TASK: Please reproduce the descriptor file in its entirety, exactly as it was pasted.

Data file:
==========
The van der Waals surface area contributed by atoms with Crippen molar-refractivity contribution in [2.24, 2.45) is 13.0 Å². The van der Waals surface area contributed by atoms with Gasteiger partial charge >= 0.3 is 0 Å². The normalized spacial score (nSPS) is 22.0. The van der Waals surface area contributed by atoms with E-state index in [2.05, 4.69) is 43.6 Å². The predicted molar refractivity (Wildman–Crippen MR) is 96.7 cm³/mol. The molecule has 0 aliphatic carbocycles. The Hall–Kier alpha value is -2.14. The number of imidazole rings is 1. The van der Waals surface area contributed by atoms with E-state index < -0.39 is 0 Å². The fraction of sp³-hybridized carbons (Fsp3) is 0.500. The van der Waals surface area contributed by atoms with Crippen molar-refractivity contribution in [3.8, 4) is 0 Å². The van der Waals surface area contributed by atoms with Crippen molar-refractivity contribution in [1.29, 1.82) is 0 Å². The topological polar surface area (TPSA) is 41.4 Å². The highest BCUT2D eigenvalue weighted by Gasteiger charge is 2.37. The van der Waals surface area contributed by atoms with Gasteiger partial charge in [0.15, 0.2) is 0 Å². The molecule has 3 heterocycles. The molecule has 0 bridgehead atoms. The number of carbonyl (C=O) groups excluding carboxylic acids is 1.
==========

The van der Waals surface area contributed by atoms with Crippen molar-refractivity contribution in [2.24, 2.45) is 13.0 Å². The van der Waals surface area contributed by atoms with Gasteiger partial charge >= 0.3 is 0 Å². The normalized spacial score (nSPS) is 22.0. The van der Waals surface area contributed by atoms with E-state index in [2.05, 4.69) is 43.6 Å². The predicted molar refractivity (Wildman–Crippen MR) is 96.7 cm³/mol. The molecule has 0 aliphatic carbocycles. The Hall–Kier alpha value is -2.14. The number of imidazole rings is 1. The van der Waals surface area contributed by atoms with E-state index < -0.39 is 0 Å². The fraction of sp³-hybridized carbons (Fsp3) is 0.500. The van der Waals surface area contributed by atoms with Crippen molar-refractivity contribution in [3.8, 4) is 0 Å². The van der Waals surface area contributed by atoms with Crippen molar-refractivity contribution in [1.29, 1.82) is 0 Å². The topological polar surface area (TPSA) is 41.4 Å². The highest BCUT2D eigenvalue weighted by Gasteiger charge is 2.37. The van der Waals surface area contributed by atoms with Gasteiger partial charge in [0.15, 0.2) is 0 Å². The molecule has 3 heterocycles. The molecule has 0 bridgehead atoms. The number of carbonyl (C=O) groups excluding carboxylic acids is 1.